If he takes being the first black commandant of the U.S. Military Academy as a matter of course -- which in an integrated Army it may be -- it wasn't always that way. He was the only black cadet in his West Point class in 1958. And yet he seems a bit surprised by all the attention since he assumed his new post last month.

"I expected there would be some local coverage -- the Highland Falls newspaper -- {but} 'Good Morning America' and The Washington Post, that was beyond my expectations, I've got to be absolutely candid with you. I frankly felt since there were black four-star generals ... It just didn't occur to me that the first black commandant of cadets would be that significant a milestone, if you will, in the history of the military academy or for that matter in the history of our country. It's taken me aback and I'm very honored by it."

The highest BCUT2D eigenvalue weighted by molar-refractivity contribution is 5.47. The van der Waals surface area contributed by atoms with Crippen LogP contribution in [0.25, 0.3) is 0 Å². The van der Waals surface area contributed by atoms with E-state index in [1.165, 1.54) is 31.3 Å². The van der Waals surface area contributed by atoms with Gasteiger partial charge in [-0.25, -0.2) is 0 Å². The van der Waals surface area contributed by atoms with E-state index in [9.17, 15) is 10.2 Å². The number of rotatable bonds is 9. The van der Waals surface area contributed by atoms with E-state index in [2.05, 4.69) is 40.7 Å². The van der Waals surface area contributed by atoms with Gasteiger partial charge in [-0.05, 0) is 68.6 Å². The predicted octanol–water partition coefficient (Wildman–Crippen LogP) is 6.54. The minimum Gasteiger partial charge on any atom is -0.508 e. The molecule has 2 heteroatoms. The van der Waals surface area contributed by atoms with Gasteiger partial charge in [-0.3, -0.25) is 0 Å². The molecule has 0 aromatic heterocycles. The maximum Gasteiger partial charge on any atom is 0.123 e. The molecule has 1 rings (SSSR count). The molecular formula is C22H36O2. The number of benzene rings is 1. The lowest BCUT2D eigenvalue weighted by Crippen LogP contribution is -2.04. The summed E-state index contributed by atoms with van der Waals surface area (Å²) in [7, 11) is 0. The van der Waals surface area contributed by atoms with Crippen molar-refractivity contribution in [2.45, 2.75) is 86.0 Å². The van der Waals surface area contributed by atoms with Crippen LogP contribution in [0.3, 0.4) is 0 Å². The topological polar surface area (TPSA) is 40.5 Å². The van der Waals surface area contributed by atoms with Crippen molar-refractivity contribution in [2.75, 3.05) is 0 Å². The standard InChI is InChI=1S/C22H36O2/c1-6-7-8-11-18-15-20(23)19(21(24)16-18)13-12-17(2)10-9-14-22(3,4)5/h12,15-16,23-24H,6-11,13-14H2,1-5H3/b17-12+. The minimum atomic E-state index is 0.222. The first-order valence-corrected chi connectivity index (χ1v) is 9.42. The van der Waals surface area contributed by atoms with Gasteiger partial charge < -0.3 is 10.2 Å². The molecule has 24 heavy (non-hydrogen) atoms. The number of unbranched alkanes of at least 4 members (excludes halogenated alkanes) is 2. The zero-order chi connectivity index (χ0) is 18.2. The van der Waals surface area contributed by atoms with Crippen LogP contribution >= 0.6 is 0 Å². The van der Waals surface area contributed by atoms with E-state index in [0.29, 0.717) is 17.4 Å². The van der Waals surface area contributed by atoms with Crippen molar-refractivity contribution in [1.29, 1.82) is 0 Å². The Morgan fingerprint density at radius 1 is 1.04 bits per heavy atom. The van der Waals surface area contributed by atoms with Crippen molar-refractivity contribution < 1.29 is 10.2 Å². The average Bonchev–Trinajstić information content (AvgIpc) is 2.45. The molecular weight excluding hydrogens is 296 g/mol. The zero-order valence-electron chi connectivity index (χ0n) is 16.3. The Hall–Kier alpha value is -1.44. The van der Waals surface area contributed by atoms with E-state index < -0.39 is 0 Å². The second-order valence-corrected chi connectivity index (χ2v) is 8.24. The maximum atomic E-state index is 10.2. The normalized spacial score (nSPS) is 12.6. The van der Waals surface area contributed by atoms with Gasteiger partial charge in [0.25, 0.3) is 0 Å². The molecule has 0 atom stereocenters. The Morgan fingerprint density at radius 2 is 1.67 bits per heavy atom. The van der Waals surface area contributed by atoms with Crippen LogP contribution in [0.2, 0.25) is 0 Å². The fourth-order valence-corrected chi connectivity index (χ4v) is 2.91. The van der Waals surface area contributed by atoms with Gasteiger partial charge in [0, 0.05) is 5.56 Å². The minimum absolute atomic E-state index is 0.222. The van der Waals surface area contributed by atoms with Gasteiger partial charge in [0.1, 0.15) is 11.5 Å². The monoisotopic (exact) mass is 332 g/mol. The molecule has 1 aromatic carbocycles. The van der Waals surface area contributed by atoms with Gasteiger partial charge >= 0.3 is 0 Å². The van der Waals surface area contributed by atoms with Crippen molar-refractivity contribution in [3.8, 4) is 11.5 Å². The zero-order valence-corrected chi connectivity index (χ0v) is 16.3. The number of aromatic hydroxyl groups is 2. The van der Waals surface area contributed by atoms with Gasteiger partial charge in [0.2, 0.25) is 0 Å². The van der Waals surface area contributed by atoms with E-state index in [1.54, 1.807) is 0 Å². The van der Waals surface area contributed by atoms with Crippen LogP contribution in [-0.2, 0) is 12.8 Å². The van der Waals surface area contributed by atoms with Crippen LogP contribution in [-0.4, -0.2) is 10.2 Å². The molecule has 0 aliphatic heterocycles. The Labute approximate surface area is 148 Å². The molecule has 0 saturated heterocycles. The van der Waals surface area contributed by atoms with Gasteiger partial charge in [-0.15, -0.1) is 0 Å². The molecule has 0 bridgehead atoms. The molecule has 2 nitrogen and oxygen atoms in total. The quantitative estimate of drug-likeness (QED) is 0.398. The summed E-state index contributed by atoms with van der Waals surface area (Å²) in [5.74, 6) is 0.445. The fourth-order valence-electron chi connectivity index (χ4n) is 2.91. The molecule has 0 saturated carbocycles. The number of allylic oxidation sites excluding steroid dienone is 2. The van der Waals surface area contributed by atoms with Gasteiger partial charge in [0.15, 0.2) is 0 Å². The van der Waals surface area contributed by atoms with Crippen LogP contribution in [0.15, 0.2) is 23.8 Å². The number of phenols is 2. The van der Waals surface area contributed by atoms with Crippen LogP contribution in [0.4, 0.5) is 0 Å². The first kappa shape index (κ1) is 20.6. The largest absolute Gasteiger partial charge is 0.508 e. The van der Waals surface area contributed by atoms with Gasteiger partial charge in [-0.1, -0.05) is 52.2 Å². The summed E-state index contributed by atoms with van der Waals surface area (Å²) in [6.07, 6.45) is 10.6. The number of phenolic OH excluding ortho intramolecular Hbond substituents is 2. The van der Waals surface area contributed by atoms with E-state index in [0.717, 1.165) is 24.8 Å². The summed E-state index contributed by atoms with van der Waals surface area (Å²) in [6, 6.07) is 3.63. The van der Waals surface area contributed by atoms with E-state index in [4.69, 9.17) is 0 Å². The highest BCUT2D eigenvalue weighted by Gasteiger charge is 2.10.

But his low-key approach belies the years of Gorden's adolescence and maturity, the same years of kindled black consciousness in this country, the crisis of blacks in the American military. In fact, the polished general seems comfortable talking about anything but that most personal issue, his race. There is a hint that it is beside the point. Among black cadets there is the vaguest umbrage that the general is written about more for his race than for his talent. What bearing does it have on his bearing? Gorden declines to answer, insisting, "I'm just your average West Point graduate."

The general was born in February 1940 in Anniston, Ala., then lived until age 10 in Atlanta, where his mother gave him to her sister to be raised. Gorden had four brothers and sisters, and the two families grew up little more than a football field apart in the segregated South. Theaters, schools, neighborhoods, black and white. "A Jim Crow environment," says Gorden, but adds little more.